• (2A) Identify & analyze connections between different religious beliefs

  • (2B) Find, use, and evaluate information relevant to presenting and defending a thesis

  • (2C) Identify and apply the ethical use of academic standards for using sources

Foundation PHI 101: Introduction to Philosophy

Content

Goal:  Students will demonstrate knowledge of major figures and major themes within the history of philosophy.

Objectives: Students will:

  • (1A) Demonstrate knowledge of at least one major figure from three of the four eras in the history of philosophy: Ancient, Medieval, Modern, and Contemporary

  • (1B) Demonstrate a basic understanding of some of the major themes in the history of philosophy, from four of the following six areas: Aesthetics, Epistemology, Theories of Ethics, Logic, Metaphysics, and Theories of Justice

  • (1C) Demonstrate knowledge of a primary philosophical text from the Catholic tradition or a significant aspect of the Jesuit tradition

Skills

Goal:  Students will demonstrate the ability to construct and analyze philosophical arguments.

Objectives: Students will:

  • (2A) Construct and explain cogent philosophical arguments

  • (2B) Clarify and analyze claims made in philosophical texts

Breadth of Knowledge Fields

Field 1 (Religious Studies and Theology)

Content

Goal:  Students will demonstrate knowledge in the disciplines fundamentally concerned with religious studies or theology.

Objectives: Students will:

  • (1A) Understand the role of religion in the experiences and actions of human life.
  • (1B) Understand religious ideas and religious values in their relationship to religious institutions.
  • (1C) Understand the diversity of patterns of religious belief in the human experience.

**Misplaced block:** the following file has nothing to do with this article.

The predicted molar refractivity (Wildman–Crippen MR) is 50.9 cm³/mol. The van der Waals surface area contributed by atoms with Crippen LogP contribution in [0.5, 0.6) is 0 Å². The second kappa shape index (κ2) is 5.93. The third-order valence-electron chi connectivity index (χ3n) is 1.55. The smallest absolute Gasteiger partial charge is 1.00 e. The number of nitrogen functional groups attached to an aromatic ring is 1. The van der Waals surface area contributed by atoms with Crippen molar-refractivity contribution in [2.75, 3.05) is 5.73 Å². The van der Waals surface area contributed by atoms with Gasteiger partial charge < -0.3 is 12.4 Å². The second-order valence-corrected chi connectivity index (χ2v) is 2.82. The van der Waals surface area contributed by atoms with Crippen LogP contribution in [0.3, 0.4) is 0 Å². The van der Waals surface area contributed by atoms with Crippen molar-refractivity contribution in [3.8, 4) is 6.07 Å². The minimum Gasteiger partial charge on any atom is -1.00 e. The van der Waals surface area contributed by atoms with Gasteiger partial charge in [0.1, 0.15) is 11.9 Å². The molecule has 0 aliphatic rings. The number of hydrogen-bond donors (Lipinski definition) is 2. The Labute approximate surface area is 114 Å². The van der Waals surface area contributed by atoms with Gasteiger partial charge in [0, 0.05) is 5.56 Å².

Skills

Goal:  Students will demonstrate the skills that will enable them to become critical thinkers on questions of religious substance.

Objectives: Students will:

  • (2A) Demonstrate competence in the use and analysis of primary sources.
  • (2B) Demonstrate the ability to understand and explain religious concepts.
  • (2C) Demonstrate the ability to relate course subject matter to the human experience.

Field 2 (Philosophy)

Goal: Students will demonstrate a deepened knowledge of a principle theme and a major era or core figure in the history of philosophy.

Objectives: Students will:

  • (1A) Demonstrate knowledge of a major topic or branch in the history of philosophy such as Aesthetics, Epistemology, Ethics, Logic, Metaphysics, and Theories of Justice.
  • (1B) Demonstrate knowledge of a major era in the history of philosophy (Ancient, Modern, Medieval, or Contemporary) or a core figure in the history of philosophy.

Goal: Students will demonstrate the ability to communicate and assess philosophical ideas and arguments.

Objectives: Students will:

  • (2A) Use philosophical terms and language appropriately in their prose.
  • (2B) Identify and analyze assumptions and premises in philosophical arguments.
  • (2C) Construct philosophical arguments and write cogently about philosophy.
  • (2D) Demonstrate the ability to relate abstract theory to concrete practice.

Field 3 (Literature and the Arts)

Goal: Students will demonstrate an understanding of the aesthetic dimension of human life through the study of literature, art, or music and the ways in which they mirror and shape the human experience.